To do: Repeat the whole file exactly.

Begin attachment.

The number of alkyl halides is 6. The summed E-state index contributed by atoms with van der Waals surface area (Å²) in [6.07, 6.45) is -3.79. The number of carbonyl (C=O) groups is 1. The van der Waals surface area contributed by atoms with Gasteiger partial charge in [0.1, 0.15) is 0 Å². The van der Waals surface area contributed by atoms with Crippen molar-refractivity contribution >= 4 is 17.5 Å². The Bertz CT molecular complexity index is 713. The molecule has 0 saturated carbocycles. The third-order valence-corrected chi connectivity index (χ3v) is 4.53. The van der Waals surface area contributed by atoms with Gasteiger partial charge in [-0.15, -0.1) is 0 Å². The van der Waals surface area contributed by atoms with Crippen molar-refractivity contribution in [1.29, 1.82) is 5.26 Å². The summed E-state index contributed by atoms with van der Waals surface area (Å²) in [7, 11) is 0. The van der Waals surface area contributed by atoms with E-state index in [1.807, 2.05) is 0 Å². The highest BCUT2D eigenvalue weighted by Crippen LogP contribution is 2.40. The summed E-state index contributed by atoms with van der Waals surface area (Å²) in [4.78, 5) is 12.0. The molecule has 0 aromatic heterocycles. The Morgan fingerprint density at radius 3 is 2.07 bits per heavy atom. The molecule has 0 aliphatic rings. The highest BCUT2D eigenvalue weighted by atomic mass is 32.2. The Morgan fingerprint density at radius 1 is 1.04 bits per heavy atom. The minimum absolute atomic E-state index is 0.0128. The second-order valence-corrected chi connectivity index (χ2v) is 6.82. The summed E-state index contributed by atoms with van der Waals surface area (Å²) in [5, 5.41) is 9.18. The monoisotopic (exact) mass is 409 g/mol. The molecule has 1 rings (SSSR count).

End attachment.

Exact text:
The number of alkyl halides is 6. The summed E-state index contributed by atoms with van der Waals surface area (Å²) in [6.07, 6.45) is -3.79. The number of carbonyl (C=O) groups is 1. The van der Waals surface area contributed by atoms with Gasteiger partial charge in [0.1, 0.15) is 0 Å². The van der Waals surface area contributed by atoms with Crippen molar-refractivity contribution >= 4 is 17.5 Å². The Bertz CT molecular complexity index is 713. The molecule has 0 saturated carbocycles. The third-order valence-corrected chi connectivity index (χ3v) is 4.53. The van der Waals surface area contributed by atoms with Gasteiger partial charge in [-0.15, -0.1) is 0 Å². The van der Waals surface area contributed by atoms with Crippen molar-refractivity contribution in [1.29, 1.82) is 5.26 Å². The summed E-state index contributed by atoms with van der Waals surface area (Å²) in [7, 11) is 0. The van der Waals surface area contributed by atoms with E-state index in [1.807, 2.05) is 0 Å². The highest BCUT2D eigenvalue weighted by Crippen LogP contribution is 2.40. The summed E-state index contributed by atoms with van der Waals surface area (Å²) in [4.78, 5) is 12.0. The molecule has 0 aromatic heterocycles. The Morgan fingerprint density at radius 3 is 2.07 bits per heavy atom. The molecule has 0 aliphatic rings. The highest BCUT2D eigenvalue weighted by atomic mass is 32.2. The Morgan fingerprint density at radius 1 is 1.04 bits per heavy atom. The minimum absolute atomic E-state index is 0.0128. The second-order valence-corrected chi connectivity index (χ2v) is 6.82. The summed E-state index contributed by atoms with van der Waals surface area (Å²) in [5, 5.41) is 9.18. The monoisotopic (exact) mass is 409 g/mol. The molecule has 1 rings (SSSR count).